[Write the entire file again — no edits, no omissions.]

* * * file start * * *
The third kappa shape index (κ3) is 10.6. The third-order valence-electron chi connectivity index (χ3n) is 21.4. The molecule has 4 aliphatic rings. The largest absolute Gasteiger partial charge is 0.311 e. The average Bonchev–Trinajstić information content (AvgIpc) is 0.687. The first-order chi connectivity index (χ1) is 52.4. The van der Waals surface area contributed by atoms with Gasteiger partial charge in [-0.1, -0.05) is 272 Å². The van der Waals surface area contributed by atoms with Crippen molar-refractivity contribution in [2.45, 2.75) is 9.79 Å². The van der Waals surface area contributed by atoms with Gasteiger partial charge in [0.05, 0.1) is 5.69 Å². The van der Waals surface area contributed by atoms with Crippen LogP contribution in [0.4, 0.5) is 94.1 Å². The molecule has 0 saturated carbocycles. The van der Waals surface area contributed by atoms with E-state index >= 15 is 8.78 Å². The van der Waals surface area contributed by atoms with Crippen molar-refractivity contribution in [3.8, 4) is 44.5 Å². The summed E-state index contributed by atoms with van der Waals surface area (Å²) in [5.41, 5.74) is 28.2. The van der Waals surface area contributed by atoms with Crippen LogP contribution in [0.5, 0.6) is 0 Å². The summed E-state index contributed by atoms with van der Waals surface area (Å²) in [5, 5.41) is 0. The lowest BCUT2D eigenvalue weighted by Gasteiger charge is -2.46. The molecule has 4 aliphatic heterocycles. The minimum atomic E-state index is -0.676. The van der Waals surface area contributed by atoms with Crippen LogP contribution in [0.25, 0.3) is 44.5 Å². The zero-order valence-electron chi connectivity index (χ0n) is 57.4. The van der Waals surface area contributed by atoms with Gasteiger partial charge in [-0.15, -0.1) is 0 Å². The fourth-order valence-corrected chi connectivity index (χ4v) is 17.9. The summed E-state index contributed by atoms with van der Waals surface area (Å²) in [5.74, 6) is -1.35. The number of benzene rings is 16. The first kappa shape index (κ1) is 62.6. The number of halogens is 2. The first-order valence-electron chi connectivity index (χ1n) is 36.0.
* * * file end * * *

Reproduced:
The third kappa shape index (κ3) is 10.6. The third-order valence-electron chi connectivity index (χ3n) is 21.4. The molecule has 4 aliphatic rings. The largest absolute Gasteiger partial charge is 0.311 e. The average Bonchev–Trinajstić information content (AvgIpc) is 0.687. The first-order chi connectivity index (χ1) is 52.4. The van der Waals surface area contributed by atoms with Gasteiger partial charge in [-0.1, -0.05) is 272 Å². The van der Waals surface area contributed by atoms with Crippen molar-refractivity contribution in [2.45, 2.75) is 9.79 Å². The van der Waals surface area contributed by atoms with Gasteiger partial charge in [0.05, 0.1) is 5.69 Å². The van der Waals surface area contributed by atoms with Crippen LogP contribution in [0.4, 0.5) is 94.1 Å². The molecule has 0 saturated carbocycles. The van der Waals surface area contributed by atoms with E-state index >= 15 is 8.78 Å². The van der Waals surface area contributed by atoms with Crippen molar-refractivity contribution in [3.8, 4) is 44.5 Å². The summed E-state index contributed by atoms with van der Waals surface area (Å²) in [5.41, 5.74) is 28.2. The van der Waals surface area contributed by atoms with Crippen LogP contribution in [0.5, 0.6) is 0 Å². The summed E-state index contributed by atoms with van der Waals surface area (Å²) in [5, 5.41) is 0. The lowest BCUT2D eigenvalue weighted by Gasteiger charge is -2.46. The molecule has 4 aliphatic heterocycles. The minimum atomic E-state index is -0.676. The van der Waals surface area contributed by atoms with Crippen LogP contribution in [0.25, 0.3) is 44.5 Å². The zero-order valence-electron chi connectivity index (χ0n) is 57.4. The van der Waals surface area contributed by atoms with Gasteiger partial charge in [-0.15, -0.1) is 0 Å². The fourth-order valence-corrected chi connectivity index (χ4v) is 17.9. The summed E-state index contributed by atoms with van der Waals surface area (Å²) in [5.74, 6) is -1.35. The number of benzene rings is 16. The first kappa shape index (κ1) is 62.6. The number of halogens is 2. The first-order valence-electron chi connectivity index (χ1n) is 36.0.